While the switch node is low, negative Vgs is applied to the JFET, and little or no signal will pass. How much, depends on the JFET capacitance, and node impedances. If impedance is maximum (the 510k resistors shown), this will give a cutoff of perhaps a MHz, above which attenuation is minimal and fairly flat, and below which, attenuation rises asymptotically (20dB/dec). For reasonable attenuation (audio muting, perhaps), you'd want maybe 80dB, or 4 decades below 1MHz, which is only 100Hz, which isn't very good. But a modest load impedance of say 10kΩ would bring that up to 5kHz or so, and maybe the quiet, tinny (high-passed) remainder isn't objectionable.

There isn't much data about this transistor, but I would assume it's a few-pF, ~1mA, 20V device, given what is available.

It's hard to determine maximum signal level without a cutoff voltage specification. Typical JFETs range from -1 to -10V, quite a spread. Note that, when signal peak drops below Vsw - Vgs(off), the JFET is turned on slightly, and signal passes -- but just the peaks, you get a clipped waveform.

The suggested replacement, 2SK304, has Vgs(off) from -1 to -4V, so could be a marginal choice given the bias levels, and typical audio levels (a couple volts).

When the line is high, the results are poorly defined.

The gate node has no driving source: only JFET and diode leakage act on it. MA150 is a switching diode with moderately low leakage, so it could take some milliseconds to stabilize. But it's impossible to tell what voltage it will stabilize at. I would hazard a guess, the diode's leakage dominates -- but diode leakage drops significantly towards 0V, so it won't stay there perfectly.

Note that the above mentioned clipping effect also pulls in, all the time while the gate voltage is rising. The result is a quiet, rough, heavily distorted signal, fading in to full amplitude as the distortion disappears -- granted, the fade might take place over just a few cycles of audio, so it might not be perceptible. But here too, we find a catch: the gate node is surrounded by PN junctions, one from the JFET, one from the diode. Any AC on the JFET channel, is sure to be rectified into offset voltage, and thus there is a relationship between Vg(on) and signal amplitude.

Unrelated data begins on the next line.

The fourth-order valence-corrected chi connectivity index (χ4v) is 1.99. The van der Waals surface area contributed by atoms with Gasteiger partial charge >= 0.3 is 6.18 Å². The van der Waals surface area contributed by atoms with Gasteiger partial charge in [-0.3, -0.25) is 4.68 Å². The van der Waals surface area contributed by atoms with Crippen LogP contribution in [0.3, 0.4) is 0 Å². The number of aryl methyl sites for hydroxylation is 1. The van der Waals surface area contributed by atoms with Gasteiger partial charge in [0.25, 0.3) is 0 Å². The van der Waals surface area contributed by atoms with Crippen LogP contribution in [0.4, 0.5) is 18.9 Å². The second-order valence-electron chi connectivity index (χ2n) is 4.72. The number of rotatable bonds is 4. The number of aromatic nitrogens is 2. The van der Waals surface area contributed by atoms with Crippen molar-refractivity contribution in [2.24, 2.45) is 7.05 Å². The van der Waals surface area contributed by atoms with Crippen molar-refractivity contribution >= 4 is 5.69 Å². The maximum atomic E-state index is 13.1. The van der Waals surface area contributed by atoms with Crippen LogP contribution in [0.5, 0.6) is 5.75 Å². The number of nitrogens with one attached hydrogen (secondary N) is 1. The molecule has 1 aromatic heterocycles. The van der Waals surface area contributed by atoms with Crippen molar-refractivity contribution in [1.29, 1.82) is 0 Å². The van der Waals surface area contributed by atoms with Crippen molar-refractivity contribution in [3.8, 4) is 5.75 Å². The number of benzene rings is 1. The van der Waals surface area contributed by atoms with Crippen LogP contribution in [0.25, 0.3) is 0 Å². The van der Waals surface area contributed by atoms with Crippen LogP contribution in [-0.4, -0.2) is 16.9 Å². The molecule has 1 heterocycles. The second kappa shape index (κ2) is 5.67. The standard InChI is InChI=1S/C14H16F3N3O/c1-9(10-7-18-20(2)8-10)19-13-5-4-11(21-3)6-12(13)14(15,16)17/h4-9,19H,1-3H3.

If I had to guess, this might be an intentional feature -- the distortion manifesting as a clipping or limiting (compression) effect, perhaps with interesting mixing effects given the time constants in play. This effect isn't at all reliable, as diode leakage depends exponentially on temperature, and it'll behave differently on a hot stage versus in the practice room.

It might even vary with light: if a glass-body diode is used, its leakage varies from ~nA to ~µA in daylight. Not very much, but, again, huge when you're comparing to basically nothing.

So yeah, madness it be. Whether that's consistent enough to be useful, and dirty enough to be interesting, I have no idea. But it's possible.

If one wants a proper signal switch:

Simply add a G-S resistor. This pulls the gate soundly up to the channel voltage when on, rejects diode or BJT collector leakage (an open-collector switch suffices to drive this, no diode needed), and switches off just fine. It might be desirable to cancel out the off-state bias current through the resistor, to avoid a "pop" sound on switching (as DC bias reestablishes itself), perhaps by driving an inverse signal into a resistor into the output, so there's always the same pull-down on it. It also helps to set a low impedance (say use a 10k or 1k load resistance), and maybe some buffer amplifiers would be used in service of that. That also improves high-frequency attenuation, as mentioned earlier.

• With the control signal at +9V, there's really no leakage to any potential less than +4.5V unless the circuit board is crap. So, the gate is going to end up around +4.5V. Commented Jul 25 at 16:36
• Hence the "stabilize within ms", but don't forget the rectification case. It depends! Commented Jul 25 at 21:57